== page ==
Thursday, February 21, 2013

Love a Dangerous Game in "Gone Girl"

Boy meets girl; beautiful, blonde, accomplished, from a semi-famous family. Girl meets boy; handsome, southern charm, writer’s aspirations, a romantic at the right time in the right place. This perfect couple come together in the streets of New York, as so many do, but when the Dunnes are presented to the reader, the recession has hit and Nick and Amy are living in Missouri, his home state. It is their fifth wedding anniversary and Amy is missing. Within the first ten pages of Gone Girl by Gillian Flynn there is an abundance of lies, blood, and questions.

The state of the couple’s house suggests that Amy has been killed and Nick’s cagey demeanor, both as a narrator and with the cops, fuels the common deduction that when the wife’s been killed, the husband did it. The riddles Amy has left for their traditional anniversary scavenger hunt become more and more incriminating and as the pages turn even Nick’s twin begins to doubt his innocence.

The dramatic architecture of this novel is exceptional. The first section is told from Nick’s point of view, but the chapters alternate between him and his wife’s diary entries. As the reader gets to know Nick personally, Amy’s version of her husband is also provided; complicating our understanding of both characters. Nick’s voice is present day with occasional flashbacks, while Amy’s diary entries begin the day they met and slowly build toward the blood pool on the kitchen floor. To give away more of the structure would be to ruin much of the novel’s suspense. Suffice it to say that my opinions of the characters were turned on their head more than once and that the book was nearly impossible to put down.

Flynn has a canny eye for personality with an edge. Her narrative despises pushovers and the implication is that only the tough and wily survive. Whether they do so and are happy is a lingering mystery. Many of the peripheral characters are sketched with too much caricature, but Nick and Amy are the driving force of this novel and their complexities are enthralling.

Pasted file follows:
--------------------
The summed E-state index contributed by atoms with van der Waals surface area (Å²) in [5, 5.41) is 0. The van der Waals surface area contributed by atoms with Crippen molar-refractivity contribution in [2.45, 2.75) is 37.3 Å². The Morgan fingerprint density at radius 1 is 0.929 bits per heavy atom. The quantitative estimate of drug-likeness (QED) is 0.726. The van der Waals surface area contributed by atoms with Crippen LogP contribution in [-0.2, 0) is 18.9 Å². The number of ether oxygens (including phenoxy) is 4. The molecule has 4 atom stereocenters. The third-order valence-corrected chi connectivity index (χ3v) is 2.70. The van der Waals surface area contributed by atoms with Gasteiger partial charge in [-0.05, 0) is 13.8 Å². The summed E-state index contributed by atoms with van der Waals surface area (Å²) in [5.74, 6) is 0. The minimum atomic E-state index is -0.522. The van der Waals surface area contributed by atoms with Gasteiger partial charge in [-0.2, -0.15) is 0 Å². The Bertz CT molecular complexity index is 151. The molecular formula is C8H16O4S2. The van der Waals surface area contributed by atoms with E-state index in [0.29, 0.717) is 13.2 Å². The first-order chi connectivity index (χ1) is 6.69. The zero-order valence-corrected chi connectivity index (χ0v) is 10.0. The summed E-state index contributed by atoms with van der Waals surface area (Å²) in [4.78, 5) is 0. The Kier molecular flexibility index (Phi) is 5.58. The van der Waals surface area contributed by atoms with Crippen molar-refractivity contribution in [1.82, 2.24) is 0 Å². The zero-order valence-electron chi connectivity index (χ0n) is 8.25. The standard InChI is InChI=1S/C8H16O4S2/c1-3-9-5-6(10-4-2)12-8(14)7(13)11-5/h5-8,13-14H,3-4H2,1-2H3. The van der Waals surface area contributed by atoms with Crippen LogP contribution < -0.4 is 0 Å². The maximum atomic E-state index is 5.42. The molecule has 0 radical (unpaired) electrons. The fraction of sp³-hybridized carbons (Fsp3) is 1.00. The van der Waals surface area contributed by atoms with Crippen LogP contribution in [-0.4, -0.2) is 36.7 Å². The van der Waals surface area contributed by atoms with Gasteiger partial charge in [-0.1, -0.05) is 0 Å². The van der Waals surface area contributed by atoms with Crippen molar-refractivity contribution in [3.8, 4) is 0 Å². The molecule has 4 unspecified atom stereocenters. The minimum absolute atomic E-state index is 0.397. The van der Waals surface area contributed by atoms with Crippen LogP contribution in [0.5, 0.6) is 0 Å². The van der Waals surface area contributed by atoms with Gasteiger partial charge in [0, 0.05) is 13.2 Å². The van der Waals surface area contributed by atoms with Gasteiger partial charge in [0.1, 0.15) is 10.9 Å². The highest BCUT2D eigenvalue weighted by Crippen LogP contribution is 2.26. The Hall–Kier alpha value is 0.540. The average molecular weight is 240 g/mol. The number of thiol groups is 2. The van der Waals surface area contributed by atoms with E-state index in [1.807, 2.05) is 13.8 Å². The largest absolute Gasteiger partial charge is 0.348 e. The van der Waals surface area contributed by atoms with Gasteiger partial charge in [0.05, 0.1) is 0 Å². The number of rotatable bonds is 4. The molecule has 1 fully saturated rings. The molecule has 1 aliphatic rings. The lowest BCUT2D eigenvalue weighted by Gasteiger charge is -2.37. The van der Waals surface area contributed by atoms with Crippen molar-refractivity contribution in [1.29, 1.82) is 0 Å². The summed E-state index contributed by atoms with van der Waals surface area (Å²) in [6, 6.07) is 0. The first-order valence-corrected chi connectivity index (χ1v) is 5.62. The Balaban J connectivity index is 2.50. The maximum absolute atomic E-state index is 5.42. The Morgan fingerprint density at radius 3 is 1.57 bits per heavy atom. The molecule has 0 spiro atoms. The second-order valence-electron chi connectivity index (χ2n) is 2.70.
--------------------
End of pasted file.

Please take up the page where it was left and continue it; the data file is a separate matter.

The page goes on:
Gone Girl cleverly uses the recession as a backdrop for its drama. What happens to the bright ambitions of two smart, beautiful people when their financial expectations are irrevocably altered? Who can they fall back on if their parents are leaning on them either for care or for money? Is a partnership of love enough to see you through? Gone Girl is a fairly terrifying answer to this hypothetical. But unlike Tana French’s excellent mystery Broken Harbor, which addresses the same quandary, this story feels particular to the characters Flynn has created, as opposed to speaking more broadly to the delicate psyches we all possess.

I am not partial to the suspense genre (probably because I am a not-so-latent book snob) but I do love being pulled through a book at rapid fire pace, and Flynn accomplishes this expertly and with a keen eye trained on the driving force of human desire and human weakness. If you are a fan of this type of novel, I think you will find Gone Girl to be extremely winning. If not, you now have the perfect bewitching read to distract you during an international flight or a sleepless night.